previous sub-section
Chapter Three— Midpriced Mansions for Middle Incomes
next sub-section

Immediate Places for New Job Holders

The occasional shortage of single-family houses in rapidly growing cities was one factor that sent middle-income families who were new to a city to a hotel. House prices and mortgage terms were high. Also, from 1870 to the 1920s, the building of new suburban houses did not consistently match demand. Families waiting for a house often lived in a hotel for a year or more. In 1880, the family of San Francisco stockbroker Daniel Stein (including his daughter Gertrude Stein) lived for over a year in a suite in a commodious wooden hotel in Oakland while they waited to move a dozen blocks away into a suburban house with a ten-acre garden (fig. 3.1).[5]

Temporary jobs created other middle-income hotel dwellers. From the Civil War through World War II, people in rapidly expanding business markets were often sojourners. The expansion of trade and railroad links throughout the United States opened thousands of white-collar positions in manufacturing, marketing, and managing chain store and branch store businesses. Engineers, accountants, lawyers, and other professionals flocked to assist these new operations.[6] Many people very tentatively began their stay in a new company or city; they expected to live there only for a period of a few months to two or three years. Such sojourners made up a significant share of the permanent residents in midpriced hotels, and their initial visit often stretched into lifelong hotel residence.

Epitomizing the sojourner household were Mr. and Mrs. Walters, a couple interviewed in the 1920s. They had lived in hotels in small cities near Chicago for a succession of years. In each place, Mr. Walters spent


Figure 3.1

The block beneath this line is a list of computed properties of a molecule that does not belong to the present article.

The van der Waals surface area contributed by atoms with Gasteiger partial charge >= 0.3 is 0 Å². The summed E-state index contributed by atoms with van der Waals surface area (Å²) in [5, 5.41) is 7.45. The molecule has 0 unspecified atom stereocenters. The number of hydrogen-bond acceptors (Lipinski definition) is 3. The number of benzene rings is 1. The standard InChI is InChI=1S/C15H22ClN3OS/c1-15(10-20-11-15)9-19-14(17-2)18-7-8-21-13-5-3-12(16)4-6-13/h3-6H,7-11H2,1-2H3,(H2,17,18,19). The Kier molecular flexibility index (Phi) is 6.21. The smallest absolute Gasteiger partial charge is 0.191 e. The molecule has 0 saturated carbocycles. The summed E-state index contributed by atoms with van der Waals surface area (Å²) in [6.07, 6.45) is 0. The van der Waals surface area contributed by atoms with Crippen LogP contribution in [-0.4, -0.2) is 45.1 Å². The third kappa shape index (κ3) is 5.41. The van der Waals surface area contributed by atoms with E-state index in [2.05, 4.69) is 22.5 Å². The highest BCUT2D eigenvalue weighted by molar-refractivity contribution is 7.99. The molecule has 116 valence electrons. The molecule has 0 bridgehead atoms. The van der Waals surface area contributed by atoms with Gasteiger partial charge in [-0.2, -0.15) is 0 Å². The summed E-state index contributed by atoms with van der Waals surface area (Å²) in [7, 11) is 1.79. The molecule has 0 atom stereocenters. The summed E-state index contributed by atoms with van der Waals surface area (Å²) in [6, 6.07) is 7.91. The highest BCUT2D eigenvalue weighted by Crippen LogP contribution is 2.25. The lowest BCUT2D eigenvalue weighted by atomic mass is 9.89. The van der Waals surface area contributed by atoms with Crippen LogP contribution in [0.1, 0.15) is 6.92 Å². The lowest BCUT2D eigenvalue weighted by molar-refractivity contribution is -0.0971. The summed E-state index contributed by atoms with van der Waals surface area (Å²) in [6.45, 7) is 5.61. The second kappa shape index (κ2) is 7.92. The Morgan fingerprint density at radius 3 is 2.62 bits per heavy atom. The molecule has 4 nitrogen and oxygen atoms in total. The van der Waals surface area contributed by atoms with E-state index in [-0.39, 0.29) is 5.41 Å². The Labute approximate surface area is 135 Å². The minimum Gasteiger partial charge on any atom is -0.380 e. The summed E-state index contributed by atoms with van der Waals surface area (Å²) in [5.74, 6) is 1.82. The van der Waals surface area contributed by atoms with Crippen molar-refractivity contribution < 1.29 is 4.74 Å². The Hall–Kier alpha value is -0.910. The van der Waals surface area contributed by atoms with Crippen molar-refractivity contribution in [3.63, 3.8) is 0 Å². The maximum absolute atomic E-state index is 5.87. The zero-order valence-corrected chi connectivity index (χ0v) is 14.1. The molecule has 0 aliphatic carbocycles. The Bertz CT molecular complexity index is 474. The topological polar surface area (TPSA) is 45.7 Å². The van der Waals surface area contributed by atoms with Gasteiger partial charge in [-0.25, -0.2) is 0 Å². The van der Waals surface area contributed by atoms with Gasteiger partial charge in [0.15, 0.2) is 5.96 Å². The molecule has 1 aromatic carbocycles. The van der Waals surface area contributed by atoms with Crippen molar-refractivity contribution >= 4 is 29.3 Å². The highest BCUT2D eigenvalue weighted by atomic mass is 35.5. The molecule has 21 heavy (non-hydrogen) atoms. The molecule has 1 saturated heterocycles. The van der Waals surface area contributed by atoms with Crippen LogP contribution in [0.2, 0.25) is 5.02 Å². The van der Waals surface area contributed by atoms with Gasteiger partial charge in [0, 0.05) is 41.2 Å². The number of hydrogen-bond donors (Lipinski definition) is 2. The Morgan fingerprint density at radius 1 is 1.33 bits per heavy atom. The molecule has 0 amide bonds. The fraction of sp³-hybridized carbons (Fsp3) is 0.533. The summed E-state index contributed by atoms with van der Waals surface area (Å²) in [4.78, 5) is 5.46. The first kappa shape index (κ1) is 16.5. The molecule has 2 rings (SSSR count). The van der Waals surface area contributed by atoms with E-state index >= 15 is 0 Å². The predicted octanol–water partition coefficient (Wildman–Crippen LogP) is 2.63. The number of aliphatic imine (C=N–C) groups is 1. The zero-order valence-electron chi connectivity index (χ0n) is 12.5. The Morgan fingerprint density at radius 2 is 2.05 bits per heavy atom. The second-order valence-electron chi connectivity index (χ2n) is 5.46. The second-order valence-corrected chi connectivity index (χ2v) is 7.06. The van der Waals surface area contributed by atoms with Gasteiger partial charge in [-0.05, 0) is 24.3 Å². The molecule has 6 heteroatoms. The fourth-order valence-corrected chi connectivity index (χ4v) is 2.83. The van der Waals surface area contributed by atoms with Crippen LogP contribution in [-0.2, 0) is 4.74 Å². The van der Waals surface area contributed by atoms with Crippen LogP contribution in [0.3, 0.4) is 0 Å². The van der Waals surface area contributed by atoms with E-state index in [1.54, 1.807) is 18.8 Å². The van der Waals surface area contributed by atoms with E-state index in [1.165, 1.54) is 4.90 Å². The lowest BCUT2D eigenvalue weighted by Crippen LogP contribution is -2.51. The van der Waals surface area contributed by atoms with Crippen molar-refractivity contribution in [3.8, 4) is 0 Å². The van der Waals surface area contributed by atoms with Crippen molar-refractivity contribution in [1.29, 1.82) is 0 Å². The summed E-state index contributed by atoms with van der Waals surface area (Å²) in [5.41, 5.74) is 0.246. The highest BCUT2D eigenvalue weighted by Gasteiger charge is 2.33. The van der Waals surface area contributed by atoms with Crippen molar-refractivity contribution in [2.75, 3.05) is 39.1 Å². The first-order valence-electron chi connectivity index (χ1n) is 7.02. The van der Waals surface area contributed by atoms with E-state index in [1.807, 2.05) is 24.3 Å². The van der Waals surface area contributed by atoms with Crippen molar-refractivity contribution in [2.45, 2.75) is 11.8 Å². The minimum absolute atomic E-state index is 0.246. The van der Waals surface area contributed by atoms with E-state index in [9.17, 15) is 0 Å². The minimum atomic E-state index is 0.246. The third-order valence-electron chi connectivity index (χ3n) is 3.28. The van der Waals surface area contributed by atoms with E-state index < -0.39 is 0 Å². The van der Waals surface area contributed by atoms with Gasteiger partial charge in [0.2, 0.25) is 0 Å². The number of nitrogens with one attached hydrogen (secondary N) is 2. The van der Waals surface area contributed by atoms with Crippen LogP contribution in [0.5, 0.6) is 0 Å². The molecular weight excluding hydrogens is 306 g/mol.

The Tubbs Hotel in suburban Oakland, soon after its opening in 1871. Gertrude Stein's family lived here
while waiting for completion of their house two miles away.

four or five months establishing a branch sales department for electrical appliances; then he placed a sales person in charge and moved to another town.[7] Similarly, construction projects required experts who stayed for months or years of planning and building. Architects flocked to cities after major fires, then moved on a few years later. It was not unusual for sojourning architects to live in hotels; in a few cases, they also set up offices in the same building. Louis Sullivan's life was not as peripatetic as some of his lesser-known colleagues, but the famous architect lived in hotels much of his life.[8] Because of their centrality, hotels made ideal temporary office sites. In certain midpriced hotels, traveling sales people set up temporary offices in sample rooms purposely built and reserved for the display of wares. Some business people rented rooms in a residential hotel in the winter simply to avoid cold-weather commuting from their houses in distant suburbs. People serving on temporary government or business committees also relied on hotels in the midprice range.[9]


Figures 3.2 and 3.3
The problem of hotel noise, 1871. The  Harper's Weekly  cartoonist Thomas Nast
emphasized the risks of hallway interruptions especially where permanent
residents were not separated from tourist rooms.

For sojourners in a new city, moving into a hotel simplified the housing search. Hotels required commitments of only a month (at most), rather than the long-term leases required of apartment and house renters. Another inherent advantage of hotel life was avoiding the packing and lugging of household goods and large pieces of furniture. As one hotel observer put it, when a family had to move frequently, "even a large wardrobe is a nuisance, and a collection of furniture would be as appropriate as a drove of elephants."[10]

Like palace hotel residents, residents in midpriced hotels were well positioned to weave themselves into the social groups they needed for their work or personal ambitions. Hotels combined central location, maximum information availability, and high potentials for human contact with influential people of the middle and upper class. Hotel lobbies and dining rooms—in the early nineteenth century the official stock exchanges in many cities (and official slave markets in the South)—were alive with business and gossip. In other hotels, informal and openended social groups formed around billiards, dice, and card tables. In the 1920s, one young hotel resident wrote that her businessman father fortuitously met many other men of affairs in the lobby and in the smoke-filled billiards room after dinner.[11] Not all social aspects of hotel life were positive, but for a distinct minority of households, the advantages outweighed the problems (figs. 3.2, 3.3).


previous sub-section
Chapter Three— Midpriced Mansions for Middle Incomes
next sub-section